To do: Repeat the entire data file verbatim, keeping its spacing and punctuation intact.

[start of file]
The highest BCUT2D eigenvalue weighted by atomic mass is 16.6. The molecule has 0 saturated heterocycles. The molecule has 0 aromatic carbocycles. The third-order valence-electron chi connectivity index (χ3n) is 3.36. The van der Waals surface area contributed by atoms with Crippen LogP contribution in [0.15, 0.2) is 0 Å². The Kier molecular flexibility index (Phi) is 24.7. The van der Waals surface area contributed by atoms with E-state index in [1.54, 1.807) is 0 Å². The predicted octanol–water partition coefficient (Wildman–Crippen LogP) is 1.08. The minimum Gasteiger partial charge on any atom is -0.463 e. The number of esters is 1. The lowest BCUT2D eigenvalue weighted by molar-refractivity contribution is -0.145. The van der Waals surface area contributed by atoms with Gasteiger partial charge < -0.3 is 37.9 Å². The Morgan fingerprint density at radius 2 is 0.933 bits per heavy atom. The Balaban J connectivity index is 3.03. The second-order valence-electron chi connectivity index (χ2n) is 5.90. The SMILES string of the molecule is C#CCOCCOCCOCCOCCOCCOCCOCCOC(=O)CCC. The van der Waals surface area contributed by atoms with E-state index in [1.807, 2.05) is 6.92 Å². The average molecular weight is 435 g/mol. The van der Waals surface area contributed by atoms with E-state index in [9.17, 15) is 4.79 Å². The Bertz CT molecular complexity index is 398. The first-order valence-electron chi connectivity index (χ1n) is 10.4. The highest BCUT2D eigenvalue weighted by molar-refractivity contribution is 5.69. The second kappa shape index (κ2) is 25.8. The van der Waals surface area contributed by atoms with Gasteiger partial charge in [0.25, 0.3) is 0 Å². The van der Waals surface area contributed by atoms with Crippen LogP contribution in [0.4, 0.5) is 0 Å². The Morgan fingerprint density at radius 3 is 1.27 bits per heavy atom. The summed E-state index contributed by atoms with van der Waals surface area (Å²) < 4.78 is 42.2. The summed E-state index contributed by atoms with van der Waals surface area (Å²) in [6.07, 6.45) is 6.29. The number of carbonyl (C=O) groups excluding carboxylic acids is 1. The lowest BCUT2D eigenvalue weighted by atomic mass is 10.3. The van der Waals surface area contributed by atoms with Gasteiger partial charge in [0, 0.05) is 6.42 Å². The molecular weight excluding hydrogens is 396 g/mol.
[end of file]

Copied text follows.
The highest BCUT2D eigenvalue weighted by atomic mass is 16.6. The molecule has 0 saturated heterocycles. The molecule has 0 aromatic carbocycles. The third-order valence-electron chi connectivity index (χ3n) is 3.36. The van der Waals surface area contributed by atoms with Crippen LogP contribution in [0.15, 0.2) is 0 Å². The Kier molecular flexibility index (Phi) is 24.7. The van der Waals surface area contributed by atoms with E-state index in [1.54, 1.807) is 0 Å². The predicted octanol–water partition coefficient (Wildman–Crippen LogP) is 1.08. The minimum Gasteiger partial charge on any atom is -0.463 e. The number of esters is 1. The lowest BCUT2D eigenvalue weighted by molar-refractivity contribution is -0.145. The van der Waals surface area contributed by atoms with Gasteiger partial charge < -0.3 is 37.9 Å². The Morgan fingerprint density at radius 2 is 0.933 bits per heavy atom. The Balaban J connectivity index is 3.03. The second-order valence-electron chi connectivity index (χ2n) is 5.90. The SMILES string of the molecule is C#CCOCCOCCOCCOCCOCCOCCOCCOC(=O)CCC. The van der Waals surface area contributed by atoms with E-state index in [1.807, 2.05) is 6.92 Å². The average molecular weight is 435 g/mol. The van der Waals surface area contributed by atoms with E-state index in [9.17, 15) is 4.79 Å². The Bertz CT molecular complexity index is 398. The first-order valence-electron chi connectivity index (χ1n) is 10.4. The highest BCUT2D eigenvalue weighted by molar-refractivity contribution is 5.69. The second kappa shape index (κ2) is 25.8. The van der Waals surface area contributed by atoms with Gasteiger partial charge in [0.25, 0.3) is 0 Å². The van der Waals surface area contributed by atoms with Crippen LogP contribution in [0.4, 0.5) is 0 Å². The Morgan fingerprint density at radius 3 is 1.27 bits per heavy atom. The summed E-state index contributed by atoms with van der Waals surface area (Å²) < 4.78 is 42.2. The summed E-state index contributed by atoms with van der Waals surface area (Å²) in [6.07, 6.45) is 6.29. The number of carbonyl (C=O) groups excluding carboxylic acids is 1. The lowest BCUT2D eigenvalue weighted by atomic mass is 10.3. The van der Waals surface area contributed by atoms with Gasteiger partial charge in [0, 0.05) is 6.42 Å². The molecular weight excluding hydrogens is 396 g/mol.